Foals: Behind the bedlam - Metro US

Foals: Behind the bedlam

Neil Krug

British rock band Foals has a reputation for getting rowdy. This is after all, a band that once got into a fistfight with Sex Pistols’ John Lydon. The band is known for bringing an intense energy to the stage and even after a decade, they haven’t slowed down. We talk to percussionist — and one time Burberry model — Jack Bevan, 30, about the band’s latest album, “What Went Down,” and turning anger into art.

From 20 to 175,000
Foals have played massive festivals such as Glastonbury and Coachella, but Bevan still remembers their very first Oxford gig where they played to only 20 people: “It was the hottest summer we had in the U.K. for years and it was in this [pub] with no air-conditioning. It was absolutely boiling,” he says.

“But it was great. Our music was quite dance-y in the early stages and the crowd was just dancing and moshing. We had never played live before and we were just so excited.”

Manic music
The days of playing to 20 people are long over and currently the band is touring the States promoting their latest album, “What Went Down.” The five-some recorded it in the south of France, the same seaside town Vincent Van Gogh was once committed to a mental institution.

And while the album certainly has a manic feel to it, Bevan says the Van Gogh connection is more a coincidence than anything else. “We didn’t chose the city because of that, but we were definitely aware of it,” he says. “It’s like a haunted house. They’re always more exciting when you know something actually happened in the house.”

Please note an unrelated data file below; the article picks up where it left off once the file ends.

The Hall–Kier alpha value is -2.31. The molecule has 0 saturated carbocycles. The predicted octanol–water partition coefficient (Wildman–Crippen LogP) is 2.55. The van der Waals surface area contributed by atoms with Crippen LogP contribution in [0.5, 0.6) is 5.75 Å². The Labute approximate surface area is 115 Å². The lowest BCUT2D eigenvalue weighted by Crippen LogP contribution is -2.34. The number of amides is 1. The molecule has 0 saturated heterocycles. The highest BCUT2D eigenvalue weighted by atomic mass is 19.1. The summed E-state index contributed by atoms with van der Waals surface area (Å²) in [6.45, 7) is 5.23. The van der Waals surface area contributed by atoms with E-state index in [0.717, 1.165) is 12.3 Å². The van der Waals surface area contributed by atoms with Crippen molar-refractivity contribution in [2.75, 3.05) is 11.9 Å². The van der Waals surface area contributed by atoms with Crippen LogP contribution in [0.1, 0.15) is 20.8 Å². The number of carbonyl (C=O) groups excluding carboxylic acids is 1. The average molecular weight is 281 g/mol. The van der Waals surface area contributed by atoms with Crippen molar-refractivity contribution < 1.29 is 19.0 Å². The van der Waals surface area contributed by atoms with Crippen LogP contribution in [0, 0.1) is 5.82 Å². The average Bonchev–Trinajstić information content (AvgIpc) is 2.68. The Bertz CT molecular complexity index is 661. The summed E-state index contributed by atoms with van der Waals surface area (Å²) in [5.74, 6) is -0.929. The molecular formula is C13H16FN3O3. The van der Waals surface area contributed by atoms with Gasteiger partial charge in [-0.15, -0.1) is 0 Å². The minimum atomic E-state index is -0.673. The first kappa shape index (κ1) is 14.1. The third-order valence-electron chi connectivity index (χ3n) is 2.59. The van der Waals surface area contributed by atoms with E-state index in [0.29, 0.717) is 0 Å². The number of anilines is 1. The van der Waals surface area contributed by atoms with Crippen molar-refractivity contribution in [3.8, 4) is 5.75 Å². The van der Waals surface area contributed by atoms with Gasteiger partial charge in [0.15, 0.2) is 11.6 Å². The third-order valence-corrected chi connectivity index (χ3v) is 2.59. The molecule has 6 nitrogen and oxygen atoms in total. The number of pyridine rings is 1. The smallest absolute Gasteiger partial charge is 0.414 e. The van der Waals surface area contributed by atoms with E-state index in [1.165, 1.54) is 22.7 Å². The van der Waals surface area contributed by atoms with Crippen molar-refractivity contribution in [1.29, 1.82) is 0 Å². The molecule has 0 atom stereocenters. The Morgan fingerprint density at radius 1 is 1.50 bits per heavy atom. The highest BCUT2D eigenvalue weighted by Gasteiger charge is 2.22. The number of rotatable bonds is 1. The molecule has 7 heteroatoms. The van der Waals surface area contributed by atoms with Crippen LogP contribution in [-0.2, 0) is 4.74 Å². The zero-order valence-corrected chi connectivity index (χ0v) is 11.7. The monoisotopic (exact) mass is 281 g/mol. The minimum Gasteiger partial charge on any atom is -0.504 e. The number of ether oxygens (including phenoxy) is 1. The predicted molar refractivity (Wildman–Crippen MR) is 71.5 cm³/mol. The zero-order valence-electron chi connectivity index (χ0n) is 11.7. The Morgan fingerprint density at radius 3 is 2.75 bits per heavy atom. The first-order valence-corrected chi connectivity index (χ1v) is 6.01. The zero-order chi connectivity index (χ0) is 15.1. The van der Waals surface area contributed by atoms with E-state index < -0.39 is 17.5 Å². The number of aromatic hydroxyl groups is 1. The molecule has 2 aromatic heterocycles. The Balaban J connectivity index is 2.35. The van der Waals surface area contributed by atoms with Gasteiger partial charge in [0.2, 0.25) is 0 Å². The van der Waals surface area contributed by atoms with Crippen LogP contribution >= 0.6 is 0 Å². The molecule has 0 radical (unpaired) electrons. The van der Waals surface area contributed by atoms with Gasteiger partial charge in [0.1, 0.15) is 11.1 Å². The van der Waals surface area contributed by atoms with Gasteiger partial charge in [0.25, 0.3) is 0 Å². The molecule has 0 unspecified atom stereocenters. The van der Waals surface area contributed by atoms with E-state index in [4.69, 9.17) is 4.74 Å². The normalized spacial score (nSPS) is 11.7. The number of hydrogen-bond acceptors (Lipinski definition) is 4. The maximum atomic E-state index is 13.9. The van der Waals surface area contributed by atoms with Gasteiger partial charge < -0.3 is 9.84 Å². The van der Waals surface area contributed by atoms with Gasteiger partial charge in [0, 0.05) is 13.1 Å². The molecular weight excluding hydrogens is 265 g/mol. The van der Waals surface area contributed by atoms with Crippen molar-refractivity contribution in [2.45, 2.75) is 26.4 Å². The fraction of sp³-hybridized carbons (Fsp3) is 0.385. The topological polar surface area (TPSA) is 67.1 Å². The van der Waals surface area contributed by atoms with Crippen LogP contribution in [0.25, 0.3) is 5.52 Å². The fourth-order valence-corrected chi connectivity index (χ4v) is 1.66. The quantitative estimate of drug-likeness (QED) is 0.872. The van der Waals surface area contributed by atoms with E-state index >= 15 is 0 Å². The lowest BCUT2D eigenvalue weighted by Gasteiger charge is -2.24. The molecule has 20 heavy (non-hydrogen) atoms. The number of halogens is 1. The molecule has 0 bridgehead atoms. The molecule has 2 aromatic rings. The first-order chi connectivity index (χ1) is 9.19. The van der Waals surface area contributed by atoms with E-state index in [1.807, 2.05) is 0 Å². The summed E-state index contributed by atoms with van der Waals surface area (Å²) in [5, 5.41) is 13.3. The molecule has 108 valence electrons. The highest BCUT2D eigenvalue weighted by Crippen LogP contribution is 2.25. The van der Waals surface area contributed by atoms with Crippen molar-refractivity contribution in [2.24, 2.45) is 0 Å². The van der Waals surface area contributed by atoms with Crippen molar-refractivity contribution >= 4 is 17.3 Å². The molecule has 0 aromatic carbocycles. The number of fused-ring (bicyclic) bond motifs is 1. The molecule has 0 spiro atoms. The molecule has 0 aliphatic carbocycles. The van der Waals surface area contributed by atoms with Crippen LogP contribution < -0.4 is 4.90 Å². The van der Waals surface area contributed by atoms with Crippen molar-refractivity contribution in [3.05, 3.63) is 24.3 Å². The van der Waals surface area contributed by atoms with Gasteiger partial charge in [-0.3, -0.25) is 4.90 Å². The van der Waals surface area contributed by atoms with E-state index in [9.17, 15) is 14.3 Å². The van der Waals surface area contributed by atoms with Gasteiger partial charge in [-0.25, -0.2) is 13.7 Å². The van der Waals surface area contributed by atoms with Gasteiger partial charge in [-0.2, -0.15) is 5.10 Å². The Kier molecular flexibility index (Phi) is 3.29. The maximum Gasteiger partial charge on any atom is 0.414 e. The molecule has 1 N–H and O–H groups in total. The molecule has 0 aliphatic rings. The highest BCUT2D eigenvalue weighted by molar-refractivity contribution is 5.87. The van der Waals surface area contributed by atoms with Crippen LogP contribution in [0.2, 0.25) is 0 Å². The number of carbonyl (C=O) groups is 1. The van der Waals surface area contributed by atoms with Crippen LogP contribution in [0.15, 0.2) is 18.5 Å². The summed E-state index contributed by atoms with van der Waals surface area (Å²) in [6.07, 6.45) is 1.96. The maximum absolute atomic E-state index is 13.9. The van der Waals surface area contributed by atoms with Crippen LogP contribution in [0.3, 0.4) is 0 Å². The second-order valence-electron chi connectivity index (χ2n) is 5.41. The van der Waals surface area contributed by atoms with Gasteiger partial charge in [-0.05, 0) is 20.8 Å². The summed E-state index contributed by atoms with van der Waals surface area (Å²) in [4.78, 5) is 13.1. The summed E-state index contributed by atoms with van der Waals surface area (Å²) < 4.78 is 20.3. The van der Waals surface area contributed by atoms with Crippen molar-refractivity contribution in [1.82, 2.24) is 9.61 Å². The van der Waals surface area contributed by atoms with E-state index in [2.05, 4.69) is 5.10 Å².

Anger management
As with Foals’ past albums, “What Went Down” is bluntly aggressive and loud. “It’s so raw and intense to play,” Bevan says. “By the time we’re finished, it feels like just getting a massage or something. It’s very therapeutic.”

Because their music errs on the serious side, Bevan says at times he worries that people forget that there’s another side to them that’s a lot more laidback. “It’s quite hard when you’re making something that you feel deeply serious and earnest about, which we are very much doing, but that doesn’t mean we’re not real people and have a sense of humor,” he says. “We’re just not really a band to make funny music videos.”

If you go:

New York City
Dec. 18, 7 p.m.
Terminal 5
610 W. 56th St., 212-582-6600

Dec. 19, 7 p.m.
Union Transfer
1026 Spring Garden St., 215-232-2100

Follow Emily on Twitter: @EmLaurence

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